(e)the sign of an equilateral blue triangle on, and completely surrounded by, an orange ground, being the international distinctive sign of civil defence;
(f)any of the distinctive signals specified in Chapter III of Annex I to Protocol I, being the signals of identification foe medical units and transports;
(g)the sign consisting of a group of 3 bright orange circles of equal size, placed on the same axis, the distance between each circle being one radius, being the international special sign for works and installations containing dangerous forces;
(h)any design, wording or signal so nearly resembling any of the emblems, designations, signs or signals specified in paragraphs (a) to (g) as to be capable of being mistaken for, or, as the case may be, understood as referring to, one of those emblems, designations, signs or signals;
(i)such other flags, emblems, designations, signs, signals, designs, wordings, identity cards, information cards, insignia or uniforms as are prescribed for the purpose of giving effect to the Conventions or Protocols.
(1A)The Minister, in exercising his discretion to consent to the use or display of any emblem, sign, signal, design, wording, identity card, identification card, insignia or uniform referred to in subsection (1)—
(a)shall consider whether such use or display is for the purpose of giving effect to the provisions of the Conventions or Protocols; and;
(b)may refuse or withdraw his consent as he thinks fit.
(2)Any person who contravenes subsection (1) shall commit an offence and shall, on conviction, be liable to a fine not exceeding 10,000 rupees and the Court may order the forfeiture to the State of any goods or other article upon, or in connection with, which an emblem, a designation, a sign, a signal, a design or a wording was used by that person, or of any identity card, identification card, insignia or uniform used in the commission of the offence.
(3)Where a trade mark is registered before 24 December 1970, subsections (1) and (2) shall not apply by reason only of its consisting of or containing a design or wording which reproduces or resembles an emblem or designation specified in subsection (1)(b) or (c).
(4)Where a person is charged with using a design or wording to which subsection (3) applies for any purpose and it is proved that he used it otherwise than as, or as part of, a trade mark registered under subsection (3), it shall be a defence for him to prove—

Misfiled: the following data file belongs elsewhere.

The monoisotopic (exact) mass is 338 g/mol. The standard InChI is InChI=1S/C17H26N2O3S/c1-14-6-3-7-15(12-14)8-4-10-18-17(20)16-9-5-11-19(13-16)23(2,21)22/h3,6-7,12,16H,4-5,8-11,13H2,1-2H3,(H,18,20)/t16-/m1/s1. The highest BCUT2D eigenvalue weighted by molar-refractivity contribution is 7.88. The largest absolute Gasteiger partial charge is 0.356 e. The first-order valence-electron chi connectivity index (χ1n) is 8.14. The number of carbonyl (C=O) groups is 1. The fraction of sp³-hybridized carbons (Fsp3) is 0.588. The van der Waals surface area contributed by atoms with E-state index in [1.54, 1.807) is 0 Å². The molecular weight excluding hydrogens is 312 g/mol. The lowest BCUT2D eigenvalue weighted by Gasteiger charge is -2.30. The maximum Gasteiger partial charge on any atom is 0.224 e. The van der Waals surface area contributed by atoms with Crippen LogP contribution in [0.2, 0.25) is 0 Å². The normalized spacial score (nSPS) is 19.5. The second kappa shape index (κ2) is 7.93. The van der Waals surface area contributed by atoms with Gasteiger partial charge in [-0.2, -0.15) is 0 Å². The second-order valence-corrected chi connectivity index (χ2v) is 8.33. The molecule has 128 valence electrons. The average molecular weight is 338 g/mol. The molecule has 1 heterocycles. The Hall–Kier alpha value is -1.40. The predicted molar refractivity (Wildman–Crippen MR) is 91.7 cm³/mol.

(a)that he lawfully used that design or wording for that purpose before 24 December 1970; or
(b)in a case where he is charged with using the design or wording upon goods, that the design or wording has been applied to the goods before he acquired them by some other person who had manufactured or dealt with the goods in the course of trade and who lawfully used the design or wording upon similar goods before 24 December 1970.
(5)Where an offence under this section committed by a body corporate is proved to have been committed with the consent or connivance of any director, manager, secretary or other officer of the body corporate, or any person purporting to act in any such capacity, he, as well as the body corporate, shall commit the offence and shall be liable to be proceeded against and punished accordingly.
(6)This section extends to the use in or outside Mauritius of an emblem, designation, design, or wording referred to in subsection (1) on any ship or aircraft registered in Mauritius.
(7)No proceedings for an offence under this section shall be instituted without the consent of the Director of Public Prosecutions.
[S. 8 amended by s. 7 of Act 2 of 2003 w.e.f. 17 May 2003.]

9. Regulations

(1)The Minister may make such regulations as he thinks fit for the purposes of this Act.
(2)Any regulations made under subsection (1) may provide—
(a)for the form of flags, emblems, designations, signs, signals, designs, wordings, identity cards, information cards, insignia or uniforms for use for the purposes of giving effect to the Conventions or the Protocols or both, and regulating their use;
(b)that any person who contravenes them shall commit an offence and shall, on conviction, be liable to a fine not exceeding 10,000 rupees or to imprisonment for a term not exceeding 2 years.
[S. 9 repealed and replaced by s. 8 of Act 2 of 2003.]
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History of this document

30 June 2017 this version
Consolidation
24 December 1970
Commenced